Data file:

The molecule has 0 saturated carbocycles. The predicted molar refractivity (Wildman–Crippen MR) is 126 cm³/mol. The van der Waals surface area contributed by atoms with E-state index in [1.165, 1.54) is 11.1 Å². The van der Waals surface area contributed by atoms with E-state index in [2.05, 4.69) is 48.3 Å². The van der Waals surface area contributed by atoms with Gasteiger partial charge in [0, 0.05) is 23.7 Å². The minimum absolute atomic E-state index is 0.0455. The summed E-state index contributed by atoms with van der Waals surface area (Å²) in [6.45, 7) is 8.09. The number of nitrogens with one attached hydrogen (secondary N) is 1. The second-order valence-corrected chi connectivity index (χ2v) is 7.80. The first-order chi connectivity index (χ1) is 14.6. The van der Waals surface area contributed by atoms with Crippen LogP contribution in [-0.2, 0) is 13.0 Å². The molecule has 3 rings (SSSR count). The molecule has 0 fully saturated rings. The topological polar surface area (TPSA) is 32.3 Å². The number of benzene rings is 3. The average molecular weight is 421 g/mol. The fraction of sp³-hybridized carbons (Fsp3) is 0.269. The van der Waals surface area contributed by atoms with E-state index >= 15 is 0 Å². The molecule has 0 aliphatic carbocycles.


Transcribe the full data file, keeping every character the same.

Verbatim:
The molecule has 0 saturated carbocycles. The predicted molar refractivity (Wildman–Crippen MR) is 126 cm³/mol. The van der Waals surface area contributed by atoms with E-state index in [1.165, 1.54) is 11.1 Å². The van der Waals surface area contributed by atoms with E-state index in [2.05, 4.69) is 48.3 Å². The van der Waals surface area contributed by atoms with Gasteiger partial charge in [0, 0.05) is 23.7 Å². The minimum absolute atomic E-state index is 0.0455. The summed E-state index contributed by atoms with van der Waals surface area (Å²) in [6.45, 7) is 8.09. The number of nitrogens with one attached hydrogen (secondary N) is 1. The second-order valence-corrected chi connectivity index (χ2v) is 7.80. The first-order chi connectivity index (χ1) is 14.6. The van der Waals surface area contributed by atoms with Crippen LogP contribution in [-0.2, 0) is 13.0 Å². The molecule has 3 rings (SSSR count). The molecule has 0 fully saturated rings. The topological polar surface area (TPSA) is 32.3 Å². The number of benzene rings is 3. The average molecular weight is 421 g/mol. The fraction of sp³-hybridized carbons (Fsp3) is 0.269. The van der Waals surface area contributed by atoms with E-state index >= 15 is 0 Å². The molecule has 0 aliphatic carbocycles.